In the 1992 movie Indochine, credited with putting Ha Long Bay on the map, Catherine Deneuve describes it as “the most remote outpost of Indochina.” Today, the bay still retains that end-of-the-Earth, Lord-of-the-Rings-on–water quality.
Cameras and binoculars consistently point at where the whale just was in hopes of catching him there when he reappears, like paparazzi shooting a celebrity.
Immediately as we entered the park, a handsome water buck sprinted across the road followed by an assortment of other antelopes and a number of elephants standing around oblivious to the clicking of cameras around them. Shortly thereafter, we were immersed in baboons, cape buffalo, giraffes, warthogs and the occasional hyena.
The last 18 miles of the road leading to the Monteverde Cloud Forest in Costa Rica, full of ruts and potholes by design, takes over an hour and a half to navigate. The locals like it that way. And they choose not to fix it because it would be too easy then for tourists to visit.
READ (Rural Education and Development) Global, is transforming the lives of villagers throughout Nepal. The idea of Nepalese having a sense of their own power in furthering the libraries is still in its infancy but has tremendous potential for future development.
The renowned Golden Rule — ”Do unto others as you would have others do unto you” — originated with Confucius more than 2,500 years ago. Fyllis Hockman shares her trip to Confucius' hometown in China.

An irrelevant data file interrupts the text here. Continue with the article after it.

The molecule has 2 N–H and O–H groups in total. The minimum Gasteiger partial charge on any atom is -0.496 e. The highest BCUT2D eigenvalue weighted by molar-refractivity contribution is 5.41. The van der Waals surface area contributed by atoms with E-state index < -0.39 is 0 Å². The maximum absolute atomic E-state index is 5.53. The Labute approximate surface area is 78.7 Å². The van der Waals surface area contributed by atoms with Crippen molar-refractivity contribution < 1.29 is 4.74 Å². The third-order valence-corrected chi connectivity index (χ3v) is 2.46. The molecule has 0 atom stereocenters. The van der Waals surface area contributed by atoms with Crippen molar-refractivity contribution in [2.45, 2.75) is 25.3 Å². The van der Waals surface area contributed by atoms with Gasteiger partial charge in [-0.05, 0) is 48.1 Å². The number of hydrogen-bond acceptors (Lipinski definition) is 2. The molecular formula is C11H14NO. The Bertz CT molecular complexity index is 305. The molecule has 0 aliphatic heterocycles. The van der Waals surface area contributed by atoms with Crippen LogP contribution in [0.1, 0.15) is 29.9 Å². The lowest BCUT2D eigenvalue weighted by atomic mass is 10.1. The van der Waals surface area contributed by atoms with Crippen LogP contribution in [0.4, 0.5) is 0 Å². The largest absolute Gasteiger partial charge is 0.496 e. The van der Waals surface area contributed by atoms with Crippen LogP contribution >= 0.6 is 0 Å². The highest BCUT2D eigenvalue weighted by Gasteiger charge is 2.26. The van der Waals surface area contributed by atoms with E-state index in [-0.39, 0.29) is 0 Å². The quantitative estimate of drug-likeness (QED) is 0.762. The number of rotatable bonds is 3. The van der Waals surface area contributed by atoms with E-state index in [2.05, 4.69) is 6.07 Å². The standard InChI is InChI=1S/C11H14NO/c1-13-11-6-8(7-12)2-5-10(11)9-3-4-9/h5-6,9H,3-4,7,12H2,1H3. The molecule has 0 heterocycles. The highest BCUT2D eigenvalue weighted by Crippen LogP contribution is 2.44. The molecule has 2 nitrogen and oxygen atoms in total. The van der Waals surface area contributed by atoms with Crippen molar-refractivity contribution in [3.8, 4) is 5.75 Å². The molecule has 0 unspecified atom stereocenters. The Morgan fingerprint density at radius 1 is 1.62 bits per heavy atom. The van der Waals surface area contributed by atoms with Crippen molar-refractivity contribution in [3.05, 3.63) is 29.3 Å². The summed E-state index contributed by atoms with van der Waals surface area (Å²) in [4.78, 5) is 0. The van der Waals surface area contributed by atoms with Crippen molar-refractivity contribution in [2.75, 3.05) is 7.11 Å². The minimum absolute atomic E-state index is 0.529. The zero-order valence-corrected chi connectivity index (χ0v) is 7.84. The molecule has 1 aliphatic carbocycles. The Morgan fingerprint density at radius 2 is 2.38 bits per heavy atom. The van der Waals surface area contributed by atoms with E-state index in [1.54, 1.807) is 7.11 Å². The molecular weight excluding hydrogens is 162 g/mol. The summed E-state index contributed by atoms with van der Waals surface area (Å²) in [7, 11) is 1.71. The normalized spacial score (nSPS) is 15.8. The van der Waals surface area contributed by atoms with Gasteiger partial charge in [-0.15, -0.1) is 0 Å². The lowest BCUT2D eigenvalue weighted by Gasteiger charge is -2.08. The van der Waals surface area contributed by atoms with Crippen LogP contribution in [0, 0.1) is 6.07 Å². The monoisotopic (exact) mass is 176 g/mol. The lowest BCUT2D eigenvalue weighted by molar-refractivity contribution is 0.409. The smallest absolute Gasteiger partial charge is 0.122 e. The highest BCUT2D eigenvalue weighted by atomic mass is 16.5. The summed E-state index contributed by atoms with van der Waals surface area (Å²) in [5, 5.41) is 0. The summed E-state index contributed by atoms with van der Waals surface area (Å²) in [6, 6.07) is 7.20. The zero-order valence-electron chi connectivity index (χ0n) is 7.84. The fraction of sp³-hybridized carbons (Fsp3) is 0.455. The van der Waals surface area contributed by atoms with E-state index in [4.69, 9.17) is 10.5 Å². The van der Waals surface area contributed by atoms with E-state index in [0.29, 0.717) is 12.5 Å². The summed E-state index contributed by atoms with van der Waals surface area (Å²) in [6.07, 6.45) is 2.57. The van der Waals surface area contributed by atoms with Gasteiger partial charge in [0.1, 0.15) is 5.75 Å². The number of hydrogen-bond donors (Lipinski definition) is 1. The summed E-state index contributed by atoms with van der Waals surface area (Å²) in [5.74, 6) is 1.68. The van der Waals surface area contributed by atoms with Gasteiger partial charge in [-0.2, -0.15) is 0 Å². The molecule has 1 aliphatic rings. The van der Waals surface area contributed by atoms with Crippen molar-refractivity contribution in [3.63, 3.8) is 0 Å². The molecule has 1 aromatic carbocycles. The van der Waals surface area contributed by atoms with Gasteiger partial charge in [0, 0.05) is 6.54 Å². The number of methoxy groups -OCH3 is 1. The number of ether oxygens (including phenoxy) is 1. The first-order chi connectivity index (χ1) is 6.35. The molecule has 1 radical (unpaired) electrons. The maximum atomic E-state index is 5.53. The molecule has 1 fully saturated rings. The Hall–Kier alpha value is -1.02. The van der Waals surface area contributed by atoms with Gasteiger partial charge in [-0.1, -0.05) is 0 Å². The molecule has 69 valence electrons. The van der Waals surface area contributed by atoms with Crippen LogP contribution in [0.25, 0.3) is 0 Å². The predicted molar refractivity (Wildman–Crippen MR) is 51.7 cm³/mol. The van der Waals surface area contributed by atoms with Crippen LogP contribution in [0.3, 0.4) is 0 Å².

A Rogue’s Gallery of famous people and family members who contributed to the long history of Mohonk Mountain House features pictures of Rockefellers, Vanderbilts and Carnegies who vacationed here along with several presidents and other heads of state. Around every corner, a rocking chair, lounge chair, or settee looking out on yet another beautiful view.
Stewart Island, 674 isolated square miles of land to the south of South Island that very few New Zealanders visit, much less anyone else, is the only place in New Zealand where you can spot kiwis, the native bird that few natives ever see.
It's a town time forgot — or maybe it just refused to move forward. Serene and unpretentious, Amelia Island remains in the 1900s — reveling in its long, colorful history, quite aware it no longer has to prove anything to the rest of the world.
The country is on the southwest coast of Africa and is named after The Namib, a 1,200-mile-long stretch of real estate where scorching desert in stunning contrast overlaps frigid sea. Water, wind, sand and sun play off each other to create a unique visual landscape that challenges the most versatile of photographers.